Consider the following scenario: Janie is employed as a help desk clerk to perform work on a federal government contract and is a model employee. She has a perfect attendance record, performs her job responsibilities with enthusiasm, and is always a team player. Pursuant to company policy, one day Janie is subjected to a random drug test. The results show she tested positive for THC, consistent with the use of marijuana. What options does her employer have?
As a government contractor, is Janie’s employer required to terminate her employment pursuant to their obligations under the Drug-Free Workplace Act (DFWA)? Not quite. Not only does her employer not necessarily have an obligation to fire Janie, but, depending on the state of employment and the circumstances surrounding Janie’s use of marijuana, terminating her could actually pose legal risks to the company.
Passed in 1988, the DFWA requires employers to make a “good faith effort” to maintain drug-free workplaces and prohibits the use, distribution, and possession of drugs on federal contracting worksites. It also requires that contractors implement drug-free workplace policies and that they take direct action against an employee convicted of a workplace drug violation. This action could involve a number of disciplinary measures, from requiring the employee to participate in an appropriate rehabilitation program to termination of employment.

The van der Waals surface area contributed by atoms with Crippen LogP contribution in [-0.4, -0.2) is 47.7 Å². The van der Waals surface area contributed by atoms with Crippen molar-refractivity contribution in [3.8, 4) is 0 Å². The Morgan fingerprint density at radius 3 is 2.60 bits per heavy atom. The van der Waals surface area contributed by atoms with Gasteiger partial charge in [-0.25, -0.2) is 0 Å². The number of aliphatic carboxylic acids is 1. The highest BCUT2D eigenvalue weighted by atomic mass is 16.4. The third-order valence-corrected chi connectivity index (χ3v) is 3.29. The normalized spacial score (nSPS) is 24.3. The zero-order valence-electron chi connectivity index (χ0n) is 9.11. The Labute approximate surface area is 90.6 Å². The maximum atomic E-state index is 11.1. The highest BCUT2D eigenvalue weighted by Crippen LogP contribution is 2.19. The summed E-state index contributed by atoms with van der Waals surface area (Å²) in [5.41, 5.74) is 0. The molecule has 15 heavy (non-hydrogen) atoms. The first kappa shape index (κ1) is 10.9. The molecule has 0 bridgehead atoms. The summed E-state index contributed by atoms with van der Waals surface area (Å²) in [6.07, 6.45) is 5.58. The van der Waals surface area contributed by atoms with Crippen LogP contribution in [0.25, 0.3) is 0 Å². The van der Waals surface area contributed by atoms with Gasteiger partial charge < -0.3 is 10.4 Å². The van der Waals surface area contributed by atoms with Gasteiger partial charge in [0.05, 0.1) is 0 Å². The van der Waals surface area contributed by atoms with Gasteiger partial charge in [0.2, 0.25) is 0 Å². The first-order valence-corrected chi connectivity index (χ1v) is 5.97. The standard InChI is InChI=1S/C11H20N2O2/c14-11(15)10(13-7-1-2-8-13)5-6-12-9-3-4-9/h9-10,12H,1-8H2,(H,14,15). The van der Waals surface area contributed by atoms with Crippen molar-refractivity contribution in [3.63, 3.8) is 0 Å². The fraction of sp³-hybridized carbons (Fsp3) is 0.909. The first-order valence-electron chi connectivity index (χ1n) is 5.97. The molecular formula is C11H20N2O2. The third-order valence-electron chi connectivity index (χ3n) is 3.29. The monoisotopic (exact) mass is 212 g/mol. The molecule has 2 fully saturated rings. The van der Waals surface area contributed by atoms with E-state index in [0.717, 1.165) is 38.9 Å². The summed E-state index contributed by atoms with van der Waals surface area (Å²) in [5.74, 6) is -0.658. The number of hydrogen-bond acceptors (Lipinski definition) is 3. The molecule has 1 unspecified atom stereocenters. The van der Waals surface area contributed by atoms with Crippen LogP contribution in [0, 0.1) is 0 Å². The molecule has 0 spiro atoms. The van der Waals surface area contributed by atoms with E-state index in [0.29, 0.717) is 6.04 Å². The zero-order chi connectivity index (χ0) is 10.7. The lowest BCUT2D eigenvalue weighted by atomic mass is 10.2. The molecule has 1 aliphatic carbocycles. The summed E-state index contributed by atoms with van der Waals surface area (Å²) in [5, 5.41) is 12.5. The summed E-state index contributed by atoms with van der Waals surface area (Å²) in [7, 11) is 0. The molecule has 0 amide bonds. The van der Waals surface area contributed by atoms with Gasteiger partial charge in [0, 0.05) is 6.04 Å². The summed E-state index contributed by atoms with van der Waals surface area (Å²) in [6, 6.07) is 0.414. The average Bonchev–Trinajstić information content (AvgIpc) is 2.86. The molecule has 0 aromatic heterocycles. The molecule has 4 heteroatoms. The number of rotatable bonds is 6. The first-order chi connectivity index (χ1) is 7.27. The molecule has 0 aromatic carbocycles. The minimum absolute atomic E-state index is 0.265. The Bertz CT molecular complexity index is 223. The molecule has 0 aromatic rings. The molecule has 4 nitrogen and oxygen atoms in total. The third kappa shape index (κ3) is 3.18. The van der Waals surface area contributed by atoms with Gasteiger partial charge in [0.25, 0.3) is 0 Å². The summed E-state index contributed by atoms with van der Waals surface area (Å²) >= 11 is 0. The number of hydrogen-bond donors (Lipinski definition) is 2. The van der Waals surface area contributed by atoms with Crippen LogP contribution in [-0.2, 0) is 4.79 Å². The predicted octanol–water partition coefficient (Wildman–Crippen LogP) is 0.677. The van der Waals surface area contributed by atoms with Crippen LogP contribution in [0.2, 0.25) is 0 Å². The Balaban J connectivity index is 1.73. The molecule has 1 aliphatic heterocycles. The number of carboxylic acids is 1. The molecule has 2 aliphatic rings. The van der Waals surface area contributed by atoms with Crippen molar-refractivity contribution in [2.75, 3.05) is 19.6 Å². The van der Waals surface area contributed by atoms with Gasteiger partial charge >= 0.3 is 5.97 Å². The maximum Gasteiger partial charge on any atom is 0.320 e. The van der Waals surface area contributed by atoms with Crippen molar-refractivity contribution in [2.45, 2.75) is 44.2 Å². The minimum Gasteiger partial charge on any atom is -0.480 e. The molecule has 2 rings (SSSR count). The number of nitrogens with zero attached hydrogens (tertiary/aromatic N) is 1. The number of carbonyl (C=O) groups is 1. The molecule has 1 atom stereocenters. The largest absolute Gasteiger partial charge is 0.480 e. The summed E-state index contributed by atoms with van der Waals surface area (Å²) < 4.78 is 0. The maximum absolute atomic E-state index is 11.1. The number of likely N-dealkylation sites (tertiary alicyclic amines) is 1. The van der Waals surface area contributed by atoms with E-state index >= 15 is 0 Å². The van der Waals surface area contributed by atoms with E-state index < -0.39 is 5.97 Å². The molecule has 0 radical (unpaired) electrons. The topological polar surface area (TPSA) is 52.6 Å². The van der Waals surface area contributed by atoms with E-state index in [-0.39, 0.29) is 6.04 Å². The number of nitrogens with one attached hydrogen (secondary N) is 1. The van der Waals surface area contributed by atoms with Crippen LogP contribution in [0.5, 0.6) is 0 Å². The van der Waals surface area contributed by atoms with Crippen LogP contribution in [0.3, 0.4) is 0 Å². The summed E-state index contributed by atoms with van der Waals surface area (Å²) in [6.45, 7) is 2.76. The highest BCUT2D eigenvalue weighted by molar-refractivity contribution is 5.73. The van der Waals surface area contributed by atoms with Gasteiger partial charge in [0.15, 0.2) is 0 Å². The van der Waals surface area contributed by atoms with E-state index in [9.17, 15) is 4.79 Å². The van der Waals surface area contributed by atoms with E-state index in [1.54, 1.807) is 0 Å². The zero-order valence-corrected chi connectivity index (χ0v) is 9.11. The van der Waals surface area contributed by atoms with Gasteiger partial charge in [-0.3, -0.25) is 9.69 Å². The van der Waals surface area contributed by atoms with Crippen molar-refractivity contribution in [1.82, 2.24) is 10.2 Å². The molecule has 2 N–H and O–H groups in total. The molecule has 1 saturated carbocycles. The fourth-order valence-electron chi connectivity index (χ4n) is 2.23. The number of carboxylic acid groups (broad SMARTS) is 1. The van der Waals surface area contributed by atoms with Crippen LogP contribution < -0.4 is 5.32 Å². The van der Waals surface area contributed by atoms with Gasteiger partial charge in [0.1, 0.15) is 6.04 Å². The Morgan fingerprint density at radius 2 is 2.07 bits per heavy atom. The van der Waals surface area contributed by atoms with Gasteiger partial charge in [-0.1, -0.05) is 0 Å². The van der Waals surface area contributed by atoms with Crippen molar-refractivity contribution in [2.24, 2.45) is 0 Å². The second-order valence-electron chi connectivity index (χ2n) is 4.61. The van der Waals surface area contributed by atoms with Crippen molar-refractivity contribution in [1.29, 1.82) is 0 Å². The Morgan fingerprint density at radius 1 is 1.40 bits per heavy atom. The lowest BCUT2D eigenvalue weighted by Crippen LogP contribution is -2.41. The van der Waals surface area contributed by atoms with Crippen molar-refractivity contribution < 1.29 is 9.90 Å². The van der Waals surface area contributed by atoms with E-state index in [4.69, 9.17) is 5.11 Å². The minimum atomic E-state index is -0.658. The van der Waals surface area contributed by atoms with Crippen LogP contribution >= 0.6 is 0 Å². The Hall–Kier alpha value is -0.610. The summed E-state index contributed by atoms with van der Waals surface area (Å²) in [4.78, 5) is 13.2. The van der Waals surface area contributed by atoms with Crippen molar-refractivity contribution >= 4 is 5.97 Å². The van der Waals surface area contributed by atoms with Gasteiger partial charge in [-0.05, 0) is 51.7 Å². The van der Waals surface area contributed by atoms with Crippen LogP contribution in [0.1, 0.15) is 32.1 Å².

Although some contracts and job functions do require drug testing, unbeknownst to many, the DFWA itself does not require testing. Nor does the law prohibit federal contractors from employing someone who uses illicit drugs outside of the workplace. This reality presents some unique challenges for federal contractors in states where legislators have legalized marijuana use. While concerns about contract compliance and workplace safety still exist, for many contractors, a one-size-fits-all termination model is no longer feasible due to scrutiny over the disparate impact of testing on minority populations, difficulty in recruiting (and keeping) qualified personnel, and increasing marijuana use for medical purposes. In some states, courts have found that a company may in fact be obligated to accommodate an employee’s use of marijuana if the use is for medical purposes and refraining from use is not an essential function of the job. These concerns are complicated further by the fact that testing for marijuana use cannot yet provide information about the time of intoxication, meaning that an employee could have used marijuana during non-work hours and still test positive.
Thirty-five states and the District of Columbia have legalized marijuana for medical or recreational purposes, and the number of applicants and employees that engage in use is only increasing. Given the legal risks and practical challenges involved, contractors should take time to review their drug-free workplace policies and testing procedures before they are faced with a difficult decision. Companies should also seek counsel when faced with difficult testing or hiring questions that can expose them to legal risk. It is much easier to defend against claims when a client has thought about these issues in advance and is prepared to face difficult workplace decisions that balance legal risks with critical business needs.
About the Author: Sarah Nash is an associate with PilieroMazza in the Labor & Employment Law Group. She may be reached at firstname.lastname@example.org.